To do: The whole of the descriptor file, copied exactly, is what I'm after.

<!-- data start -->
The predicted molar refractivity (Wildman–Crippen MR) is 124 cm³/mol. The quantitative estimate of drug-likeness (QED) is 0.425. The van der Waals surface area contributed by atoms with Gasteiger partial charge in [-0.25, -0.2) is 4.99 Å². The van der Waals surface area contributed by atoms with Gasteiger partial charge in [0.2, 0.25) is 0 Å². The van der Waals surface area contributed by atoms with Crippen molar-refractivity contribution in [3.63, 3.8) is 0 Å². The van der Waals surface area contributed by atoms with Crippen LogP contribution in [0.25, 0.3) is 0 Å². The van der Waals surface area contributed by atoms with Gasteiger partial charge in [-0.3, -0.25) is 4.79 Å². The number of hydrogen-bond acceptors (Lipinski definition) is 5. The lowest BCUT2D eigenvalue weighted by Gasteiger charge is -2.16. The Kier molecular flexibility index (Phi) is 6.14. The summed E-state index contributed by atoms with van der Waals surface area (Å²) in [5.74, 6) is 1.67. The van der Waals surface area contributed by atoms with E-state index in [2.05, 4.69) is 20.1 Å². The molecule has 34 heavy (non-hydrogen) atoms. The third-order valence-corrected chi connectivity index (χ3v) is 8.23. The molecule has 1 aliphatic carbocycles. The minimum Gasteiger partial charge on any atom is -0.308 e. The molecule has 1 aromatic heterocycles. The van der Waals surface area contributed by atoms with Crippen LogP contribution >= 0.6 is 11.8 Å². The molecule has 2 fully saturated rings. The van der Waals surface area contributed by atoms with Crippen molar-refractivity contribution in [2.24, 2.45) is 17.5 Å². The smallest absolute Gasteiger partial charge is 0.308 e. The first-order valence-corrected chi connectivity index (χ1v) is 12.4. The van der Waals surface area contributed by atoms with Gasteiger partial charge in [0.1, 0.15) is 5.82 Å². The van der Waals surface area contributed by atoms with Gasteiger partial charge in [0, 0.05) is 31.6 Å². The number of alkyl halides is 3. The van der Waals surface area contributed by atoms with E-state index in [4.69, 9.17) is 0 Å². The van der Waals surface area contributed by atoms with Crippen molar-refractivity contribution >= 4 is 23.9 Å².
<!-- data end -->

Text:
The predicted molar refractivity (Wildman–Crippen MR) is 124 cm³/mol. The quantitative estimate of drug-likeness (QED) is 0.425. The van der Waals surface area contributed by atoms with Gasteiger partial charge in [-0.25, -0.2) is 4.99 Å². The van der Waals surface area contributed by atoms with Gasteiger partial charge in [0.2, 0.25) is 0 Å². The van der Waals surface area contributed by atoms with Crippen molar-refractivity contribution in [3.63, 3.8) is 0 Å². The van der Waals surface area contributed by atoms with Crippen LogP contribution in [0.25, 0.3) is 0 Å². The van der Waals surface area contributed by atoms with Gasteiger partial charge in [-0.3, -0.25) is 4.79 Å². The number of hydrogen-bond acceptors (Lipinski definition) is 5. The lowest BCUT2D eigenvalue weighted by Gasteiger charge is -2.16. The Kier molecular flexibility index (Phi) is 6.14. The summed E-state index contributed by atoms with van der Waals surface area (Å²) in [5.74, 6) is 1.67. The van der Waals surface area contributed by atoms with E-state index in [2.05, 4.69) is 20.1 Å². The molecule has 34 heavy (non-hydrogen) atoms. The third-order valence-corrected chi connectivity index (χ3v) is 8.23. The molecule has 1 aliphatic carbocycles. The minimum Gasteiger partial charge on any atom is -0.308 e. The molecule has 1 aromatic heterocycles. The van der Waals surface area contributed by atoms with Crippen LogP contribution >= 0.6 is 11.8 Å². The molecule has 2 fully saturated rings. The van der Waals surface area contributed by atoms with Crippen molar-refractivity contribution in [2.24, 2.45) is 17.5 Å². The smallest absolute Gasteiger partial charge is 0.308 e. The first-order valence-corrected chi connectivity index (χ1v) is 12.4. The van der Waals surface area contributed by atoms with Gasteiger partial charge in [0.1, 0.15) is 5.82 Å². The van der Waals surface area contributed by atoms with Gasteiger partial charge in [0, 0.05) is 31.6 Å². The number of alkyl halides is 3. The van der Waals surface area contributed by atoms with E-state index in [4.69, 9.17) is 0 Å². The van der Waals surface area contributed by atoms with Crippen molar-refractivity contribution >= 4 is 23.9 Å².